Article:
The Nexus 6 is said to be water-resistant. This is different compared to Sony's waterproof line-up though. Motorola's offering does not have a specific IP (Ingress Protection) rating. So accidental splashes are fine, but do not immerse it in water.
The Nexus 6 features a 6-inch Quad HD AMOLED screen. That makes up for the pixel density of 493 ppi. That's insanely high when compared to the iPhone's Retina display with 325 ppi. While it is good to have pixel-packed screen, the UHD screens don't have any practical advantage over Full HD ones. Since it's an AMOLED panel, you get absolutely vibrant colours. Plus, you don't have to worry about the backlight bleeding problem associated with LCD screens. The viewing angles are wide. The only let-down here is the sunlight legibility. The display is protected by the latest scratch-resistant Gorilla Glass 3. Overall, the Nexus 6 screen is one of the best in the business.
Specs That Can Give Complex To Your PC
Let's talk about the strong points of the Nexus 6. First up is a quad-core Qualcomm Snapdragon 805 chip clocked at 2.7 GHz. Gaming is taken care off by Adreno 420 GPU. 3 GB RAM that taunts my old computer. 32 GB internal storage, but it lacks memory expansion slot. It sports a 13 megapixel camera with dual LED flash. For selfies, there's a 2 megapixel snapper. Other features include dual band Wi-Fi, Bluetooth 4.0, A-GPS, 3220 mAh battery, and Qi wireless (induction) charging support. Undoubtedly, the Nexus 6 is almost unbeatable on paper.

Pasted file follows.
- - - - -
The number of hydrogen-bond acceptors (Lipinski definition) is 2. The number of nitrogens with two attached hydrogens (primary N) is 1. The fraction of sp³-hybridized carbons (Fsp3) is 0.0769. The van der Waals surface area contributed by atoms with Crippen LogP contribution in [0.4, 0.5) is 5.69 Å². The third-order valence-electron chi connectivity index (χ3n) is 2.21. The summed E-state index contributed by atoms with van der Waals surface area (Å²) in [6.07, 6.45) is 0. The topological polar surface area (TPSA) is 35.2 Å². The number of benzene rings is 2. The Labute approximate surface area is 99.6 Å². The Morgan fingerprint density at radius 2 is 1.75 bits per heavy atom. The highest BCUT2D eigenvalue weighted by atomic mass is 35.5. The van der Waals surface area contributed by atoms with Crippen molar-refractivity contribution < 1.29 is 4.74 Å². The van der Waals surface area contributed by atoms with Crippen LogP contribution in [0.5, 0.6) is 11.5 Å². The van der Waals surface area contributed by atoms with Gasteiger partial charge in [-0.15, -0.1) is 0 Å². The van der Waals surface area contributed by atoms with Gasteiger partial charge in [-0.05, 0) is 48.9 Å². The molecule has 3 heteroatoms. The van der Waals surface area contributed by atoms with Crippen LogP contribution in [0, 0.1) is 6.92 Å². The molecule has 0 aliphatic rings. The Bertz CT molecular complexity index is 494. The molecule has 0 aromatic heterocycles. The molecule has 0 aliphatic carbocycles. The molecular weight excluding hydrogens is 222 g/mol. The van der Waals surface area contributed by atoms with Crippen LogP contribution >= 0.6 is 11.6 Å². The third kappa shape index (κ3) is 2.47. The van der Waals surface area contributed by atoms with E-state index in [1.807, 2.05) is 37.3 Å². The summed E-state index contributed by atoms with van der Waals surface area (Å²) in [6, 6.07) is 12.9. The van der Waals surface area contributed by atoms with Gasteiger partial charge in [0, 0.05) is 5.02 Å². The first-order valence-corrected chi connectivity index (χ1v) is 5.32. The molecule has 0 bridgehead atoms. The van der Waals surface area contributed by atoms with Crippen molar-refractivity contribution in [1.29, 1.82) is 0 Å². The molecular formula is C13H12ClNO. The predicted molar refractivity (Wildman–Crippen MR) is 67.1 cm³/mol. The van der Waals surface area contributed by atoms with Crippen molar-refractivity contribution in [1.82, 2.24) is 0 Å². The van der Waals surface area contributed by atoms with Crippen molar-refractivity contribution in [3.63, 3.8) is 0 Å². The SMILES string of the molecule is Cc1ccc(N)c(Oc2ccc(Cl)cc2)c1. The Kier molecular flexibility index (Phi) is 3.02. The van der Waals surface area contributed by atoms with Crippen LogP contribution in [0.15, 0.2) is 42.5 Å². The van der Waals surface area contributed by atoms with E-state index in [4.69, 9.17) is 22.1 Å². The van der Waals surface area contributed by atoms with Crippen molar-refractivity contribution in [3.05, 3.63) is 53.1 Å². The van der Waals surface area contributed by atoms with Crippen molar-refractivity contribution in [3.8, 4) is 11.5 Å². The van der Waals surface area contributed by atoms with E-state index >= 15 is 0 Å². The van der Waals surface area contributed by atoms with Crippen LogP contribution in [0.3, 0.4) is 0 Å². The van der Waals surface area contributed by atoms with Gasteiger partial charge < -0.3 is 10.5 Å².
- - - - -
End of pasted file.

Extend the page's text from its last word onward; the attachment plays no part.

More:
Not So Sweet Lollipop
This is one of the first 6-inch phones to run Android Lollipop out-of-the-box. Rather using extra real estate cleverly, the phone simply scales everything to fit the big screen. Apple offers some good options such as dual-pane in the landscape mode. The awkwardly big app icons on the Nexus 6 make you wonder if there's some sort of accessibility option turned on.
One welcome feature is that the lockscreen now displays all the notifications. If you receive an email, you can click on that notification card to jump right inside the Gmail app without unlocking the phone. That's neat. The search-giant has also added some smooth transition effects to the interface. Jumping from one screen to another does not feel abrupt any more. However, these transition effects don't feel polished compared to that of the iOS and Windows Phone platform.